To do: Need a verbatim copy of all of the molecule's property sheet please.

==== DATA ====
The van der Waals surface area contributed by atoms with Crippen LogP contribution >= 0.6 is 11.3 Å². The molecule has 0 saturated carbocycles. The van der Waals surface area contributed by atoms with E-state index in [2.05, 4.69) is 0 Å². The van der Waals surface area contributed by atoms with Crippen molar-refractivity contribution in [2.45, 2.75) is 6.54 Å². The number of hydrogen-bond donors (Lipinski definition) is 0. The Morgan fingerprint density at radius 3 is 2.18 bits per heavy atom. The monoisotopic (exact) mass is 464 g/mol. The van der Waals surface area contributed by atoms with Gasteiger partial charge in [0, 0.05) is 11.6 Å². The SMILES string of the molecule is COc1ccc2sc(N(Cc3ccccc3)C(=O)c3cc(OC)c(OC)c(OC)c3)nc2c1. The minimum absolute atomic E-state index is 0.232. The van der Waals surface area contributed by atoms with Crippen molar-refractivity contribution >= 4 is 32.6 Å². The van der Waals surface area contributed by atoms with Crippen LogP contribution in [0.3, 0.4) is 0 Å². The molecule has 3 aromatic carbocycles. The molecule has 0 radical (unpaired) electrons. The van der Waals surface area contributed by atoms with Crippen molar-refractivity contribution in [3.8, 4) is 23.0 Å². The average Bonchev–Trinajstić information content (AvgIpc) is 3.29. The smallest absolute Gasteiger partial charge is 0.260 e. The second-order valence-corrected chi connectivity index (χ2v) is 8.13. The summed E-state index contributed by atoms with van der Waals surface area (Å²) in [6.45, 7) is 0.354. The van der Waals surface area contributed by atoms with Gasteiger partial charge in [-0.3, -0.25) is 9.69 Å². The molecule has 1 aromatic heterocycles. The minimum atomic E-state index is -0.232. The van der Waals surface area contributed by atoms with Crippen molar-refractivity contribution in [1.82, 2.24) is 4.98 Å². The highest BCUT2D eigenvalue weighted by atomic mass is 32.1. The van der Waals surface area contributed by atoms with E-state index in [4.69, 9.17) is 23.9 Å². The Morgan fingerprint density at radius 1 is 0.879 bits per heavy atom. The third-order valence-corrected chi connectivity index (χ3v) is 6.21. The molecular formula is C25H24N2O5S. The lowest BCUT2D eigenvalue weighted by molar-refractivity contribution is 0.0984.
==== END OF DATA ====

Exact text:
The van der Waals surface area contributed by atoms with Crippen LogP contribution >= 0.6 is 11.3 Å². The molecule has 0 saturated carbocycles. The van der Waals surface area contributed by atoms with E-state index in [2.05, 4.69) is 0 Å². The van der Waals surface area contributed by atoms with Crippen molar-refractivity contribution in [2.45, 2.75) is 6.54 Å². The number of hydrogen-bond donors (Lipinski definition) is 0. The Morgan fingerprint density at radius 3 is 2.18 bits per heavy atom. The monoisotopic (exact) mass is 464 g/mol. The van der Waals surface area contributed by atoms with Gasteiger partial charge in [0, 0.05) is 11.6 Å². The SMILES string of the molecule is COc1ccc2sc(N(Cc3ccccc3)C(=O)c3cc(OC)c(OC)c(OC)c3)nc2c1. The minimum absolute atomic E-state index is 0.232. The van der Waals surface area contributed by atoms with Crippen molar-refractivity contribution >= 4 is 32.6 Å². The van der Waals surface area contributed by atoms with Crippen LogP contribution in [0.3, 0.4) is 0 Å². The molecule has 3 aromatic carbocycles. The molecule has 0 radical (unpaired) electrons. The van der Waals surface area contributed by atoms with Crippen molar-refractivity contribution in [3.8, 4) is 23.0 Å². The average Bonchev–Trinajstić information content (AvgIpc) is 3.29. The smallest absolute Gasteiger partial charge is 0.260 e. The second-order valence-corrected chi connectivity index (χ2v) is 8.13. The summed E-state index contributed by atoms with van der Waals surface area (Å²) in [6.45, 7) is 0.354. The van der Waals surface area contributed by atoms with Gasteiger partial charge in [-0.3, -0.25) is 9.69 Å². The molecule has 1 aromatic heterocycles. The minimum atomic E-state index is -0.232. The van der Waals surface area contributed by atoms with Crippen molar-refractivity contribution in [1.82, 2.24) is 4.98 Å². The highest BCUT2D eigenvalue weighted by atomic mass is 32.1. The van der Waals surface area contributed by atoms with E-state index in [4.69, 9.17) is 23.9 Å². The Morgan fingerprint density at radius 1 is 0.879 bits per heavy atom. The third-order valence-corrected chi connectivity index (χ3v) is 6.21. The molecular formula is C25H24N2O5S. The lowest BCUT2D eigenvalue weighted by molar-refractivity contribution is 0.0984.